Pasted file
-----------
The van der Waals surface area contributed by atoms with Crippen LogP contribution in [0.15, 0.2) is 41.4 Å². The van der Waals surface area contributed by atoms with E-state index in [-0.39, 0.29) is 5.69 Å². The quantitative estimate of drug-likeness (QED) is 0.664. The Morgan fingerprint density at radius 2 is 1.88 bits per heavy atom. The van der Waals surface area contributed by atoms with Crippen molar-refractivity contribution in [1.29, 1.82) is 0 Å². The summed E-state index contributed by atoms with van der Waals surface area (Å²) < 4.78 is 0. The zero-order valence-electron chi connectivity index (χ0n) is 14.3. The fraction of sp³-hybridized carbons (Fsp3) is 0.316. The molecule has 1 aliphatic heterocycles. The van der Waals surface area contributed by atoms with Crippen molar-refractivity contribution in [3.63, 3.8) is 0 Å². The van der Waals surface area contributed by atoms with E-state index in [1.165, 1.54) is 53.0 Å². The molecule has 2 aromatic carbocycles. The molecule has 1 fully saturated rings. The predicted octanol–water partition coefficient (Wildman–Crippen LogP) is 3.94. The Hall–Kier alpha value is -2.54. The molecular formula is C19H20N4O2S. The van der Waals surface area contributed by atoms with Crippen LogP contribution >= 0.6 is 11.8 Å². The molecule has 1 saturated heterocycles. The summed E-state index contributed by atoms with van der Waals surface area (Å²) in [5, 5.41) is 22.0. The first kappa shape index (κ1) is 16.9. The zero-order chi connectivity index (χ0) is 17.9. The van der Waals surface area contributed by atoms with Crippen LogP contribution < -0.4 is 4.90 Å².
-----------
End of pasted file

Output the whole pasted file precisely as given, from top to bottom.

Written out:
The van der Waals surface area contributed by atoms with Crippen LogP contribution in [0.15, 0.2) is 41.4 Å². The van der Waals surface area contributed by atoms with E-state index in [-0.39, 0.29) is 5.69 Å². The quantitative estimate of drug-likeness (QED) is 0.664. The Morgan fingerprint density at radius 2 is 1.88 bits per heavy atom. The van der Waals surface area contributed by atoms with Crippen molar-refractivity contribution in [1.29, 1.82) is 0 Å². The summed E-state index contributed by atoms with van der Waals surface area (Å²) < 4.78 is 0. The zero-order valence-electron chi connectivity index (χ0n) is 14.3. The fraction of sp³-hybridized carbons (Fsp3) is 0.316. The molecule has 1 aliphatic heterocycles. The van der Waals surface area contributed by atoms with Crippen molar-refractivity contribution in [3.63, 3.8) is 0 Å². The van der Waals surface area contributed by atoms with E-state index in [1.165, 1.54) is 53.0 Å². The molecule has 2 aromatic carbocycles. The molecule has 1 fully saturated rings. The predicted octanol–water partition coefficient (Wildman–Crippen LogP) is 3.94. The Hall–Kier alpha value is -2.54. The molecular formula is C19H20N4O2S. The van der Waals surface area contributed by atoms with Crippen LogP contribution >= 0.6 is 11.8 Å². The molecule has 1 saturated heterocycles. The summed E-state index contributed by atoms with van der Waals surface area (Å²) in [5, 5.41) is 22.0. The first kappa shape index (κ1) is 16.9. The zero-order chi connectivity index (χ0) is 17.9. The van der Waals surface area contributed by atoms with Crippen LogP contribution < -0.4 is 4.90 Å².